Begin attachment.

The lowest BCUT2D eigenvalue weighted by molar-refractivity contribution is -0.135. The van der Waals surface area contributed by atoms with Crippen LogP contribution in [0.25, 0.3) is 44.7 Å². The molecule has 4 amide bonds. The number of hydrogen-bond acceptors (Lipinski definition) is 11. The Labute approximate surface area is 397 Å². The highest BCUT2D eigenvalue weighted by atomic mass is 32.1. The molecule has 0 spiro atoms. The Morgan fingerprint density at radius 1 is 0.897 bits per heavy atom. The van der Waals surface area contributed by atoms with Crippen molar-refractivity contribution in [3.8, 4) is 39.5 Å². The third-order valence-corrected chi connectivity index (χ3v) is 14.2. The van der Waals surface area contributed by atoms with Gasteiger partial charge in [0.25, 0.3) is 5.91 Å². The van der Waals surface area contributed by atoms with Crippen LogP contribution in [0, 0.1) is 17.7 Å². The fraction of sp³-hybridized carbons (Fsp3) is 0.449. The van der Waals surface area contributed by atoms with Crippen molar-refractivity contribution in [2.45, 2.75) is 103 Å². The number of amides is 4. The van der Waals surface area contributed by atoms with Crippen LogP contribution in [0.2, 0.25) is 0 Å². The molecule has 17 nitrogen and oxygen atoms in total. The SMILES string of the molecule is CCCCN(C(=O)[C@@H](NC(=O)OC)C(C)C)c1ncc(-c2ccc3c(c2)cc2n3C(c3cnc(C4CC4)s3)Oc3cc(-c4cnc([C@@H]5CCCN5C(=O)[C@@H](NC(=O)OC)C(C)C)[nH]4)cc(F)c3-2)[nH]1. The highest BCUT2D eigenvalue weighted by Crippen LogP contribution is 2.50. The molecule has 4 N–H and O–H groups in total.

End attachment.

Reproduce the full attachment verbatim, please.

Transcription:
The lowest BCUT2D eigenvalue weighted by molar-refractivity contribution is -0.135. The van der Waals surface area contributed by atoms with Crippen LogP contribution in [0.25, 0.3) is 44.7 Å². The molecule has 4 amide bonds. The number of hydrogen-bond acceptors (Lipinski definition) is 11. The Labute approximate surface area is 397 Å². The highest BCUT2D eigenvalue weighted by atomic mass is 32.1. The molecule has 0 spiro atoms. The Morgan fingerprint density at radius 1 is 0.897 bits per heavy atom. The van der Waals surface area contributed by atoms with Crippen molar-refractivity contribution in [3.8, 4) is 39.5 Å². The third-order valence-corrected chi connectivity index (χ3v) is 14.2. The van der Waals surface area contributed by atoms with Gasteiger partial charge in [0.25, 0.3) is 5.91 Å². The van der Waals surface area contributed by atoms with Crippen LogP contribution in [0, 0.1) is 17.7 Å². The fraction of sp³-hybridized carbons (Fsp3) is 0.449. The van der Waals surface area contributed by atoms with Crippen molar-refractivity contribution in [2.45, 2.75) is 103 Å². The number of amides is 4. The van der Waals surface area contributed by atoms with Crippen LogP contribution in [0.2, 0.25) is 0 Å². The molecule has 17 nitrogen and oxygen atoms in total. The SMILES string of the molecule is CCCCN(C(=O)[C@@H](NC(=O)OC)C(C)C)c1ncc(-c2ccc3c(c2)cc2n3C(c3cnc(C4CC4)s3)Oc3cc(-c4cnc([C@@H]5CCCN5C(=O)[C@@H](NC(=O)OC)C(C)C)[nH]4)cc(F)c3-2)[nH]1. The highest BCUT2D eigenvalue weighted by Crippen LogP contribution is 2.50. The molecule has 4 N–H and O–H groups in total.